Ello – This is so awesome! Thank you for sharing that! And what an unusual romantic interest for Saturday! A cross-dressing hero?! Love it!
AK - Well, when one has a blind witch to play with, one takes advantage of the situation! What better way to play with emotions and stereptypes than a girl mistaken for a boy and a boy cursed to look like a girl? Cross-dressing and costumes are very fairy tale in nature--I originally wanted to name the hero Orsino, after Twelfth Night, but it would have been too obvious. Instead I named him Peregrine, a nod to M. M. Kaye's The Ordinary Princess. (But "Hero" is still technically a Shakespearean character--and a girl, to boot!--so we cross-dressing drama nerds still have the bard hidden there.)
Ello – I did catch the Shakespearean nod, btw. Very nicely done! Now I know we can’t be spoilery, but I have to tell you that I’m pins and needles to find out what happens next – and to learn all about Jack, the oldest brother! Can you give us a wee hint as to what we can expect in the next book?
AK – Beloved is a parallel novel to Hero, chronicling the adventures of Friday and the rest of the Woodcutter crew back in Arilland, in the tragic aftermath of the appearance of Saturday's "impossible ocean." Apprentice seamstress Friday becomes a leader of the children (because that's Friday's thing), and gets caught up in trying to break a curse involving seven swans, a mute girl, and the need to weave seven shirts out of stinging nettles.
I've always loved all the bird-tales ("The Goose Girl" is my favorite) and I have to say...I am SO IN LOVE with writing this book. Beloved is such an appropriate title.
Ello - CAN NOT WAIT!!! Ok, since we are talking about fairy tales and magic and fantasy, I only feel it is fair to ask you a magic question. If you could have one magical talent, what would it be? (and no cheating and saying you’d be a wizard and do it all!)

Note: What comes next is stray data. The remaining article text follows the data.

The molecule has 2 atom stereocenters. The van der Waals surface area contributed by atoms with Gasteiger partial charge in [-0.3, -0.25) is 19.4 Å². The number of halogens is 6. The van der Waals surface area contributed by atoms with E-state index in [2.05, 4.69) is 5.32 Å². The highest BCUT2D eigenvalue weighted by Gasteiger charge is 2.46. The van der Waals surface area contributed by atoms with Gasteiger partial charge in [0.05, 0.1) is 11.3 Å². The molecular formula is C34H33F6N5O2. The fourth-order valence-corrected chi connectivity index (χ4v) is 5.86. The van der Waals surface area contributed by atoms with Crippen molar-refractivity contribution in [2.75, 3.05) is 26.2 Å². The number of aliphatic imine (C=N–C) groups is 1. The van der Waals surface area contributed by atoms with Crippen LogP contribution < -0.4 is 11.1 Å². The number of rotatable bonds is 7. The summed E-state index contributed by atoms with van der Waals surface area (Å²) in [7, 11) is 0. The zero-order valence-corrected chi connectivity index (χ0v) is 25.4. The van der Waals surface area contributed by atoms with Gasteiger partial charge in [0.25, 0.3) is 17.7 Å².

AK – I'm still waiting on my power over gravity. I think my order got lost in the mail.
Ello – :o) Here's a harder question for you. If you were on a deserted island and could fill a magical suitcase (think Hermione’s purse with the extension charm) with 5 items, no matter how big, what would they be?
AK - Sunday's neverending journal (1) and a pen that never runs out of ink (2), an iPod filled with all my favorite songs that will never run out of battery life (3), sunscreen with no aloe (I'm allergic--4), and the complete works of Rudyard Kipling (5). I actually have a set of the last one that I inherited from the same grandmother who gave me the fairy tales--I've just been waiting on that island.Ello - Ok last question, if you had a chance to talk to your younger teenage self, what one thing would you want to tell her?
AK - You know, I wrote a letter to my younger self for "Dear Teen Me" a while back -- you can read it here, complete with vintage Alethea pictures and secret codes. LINK HERE.
If I only had the chance to pick one thing, it would be the first one on the list: Everything's going to be okay. Sometimes we just need the GPS of our life to reassure us that we're still on the right path, and I would wish my younger self that confidence.
Thank you so much for joining us today, Alethea! Now go finish book 3 of the Woodcutter saga before I burst! :o)
New York Times bestselling author Alethea Kontis is a princess, a goddess, a force of nature, and a mess. She’s known for screwing up the alphabet, scolding vampire hunters, turning garden gnomes into mad scientists, and making sense out of fairy tales.
Alethea is the co-author of Sherrilyn Kenyon’s Dark-Hunter Companion, and penned the AlphaOops series of picture books. Her short fiction, essays, and poetry have appeared in a myriad of anthologies and magazines. She has done multiple collaborations with Eisner winning artist J.K. Lee, includingThe Wonderland Alphabet and Diary of a Mad Scientist Garden Gnome. Her debut YA fairy tale novel, Enchanted, won the Gelett Burgess Children’s Book Award in 2012 and was nominated for both the Andre Norton Award and the Audie Award in 2013.
Born in Burlington, Vermont, Alethea now lives in Northern Virginia with her Fairy Godfamily. She makes the best baklava you’ve ever tasted and sleeps with a teddy bear named Charlie.
Sept 22 - Oct 17
Fairy Tale Gift Basket (US only): Signed copies of both Enchantment and Hero by Alethea Kontis plus swag!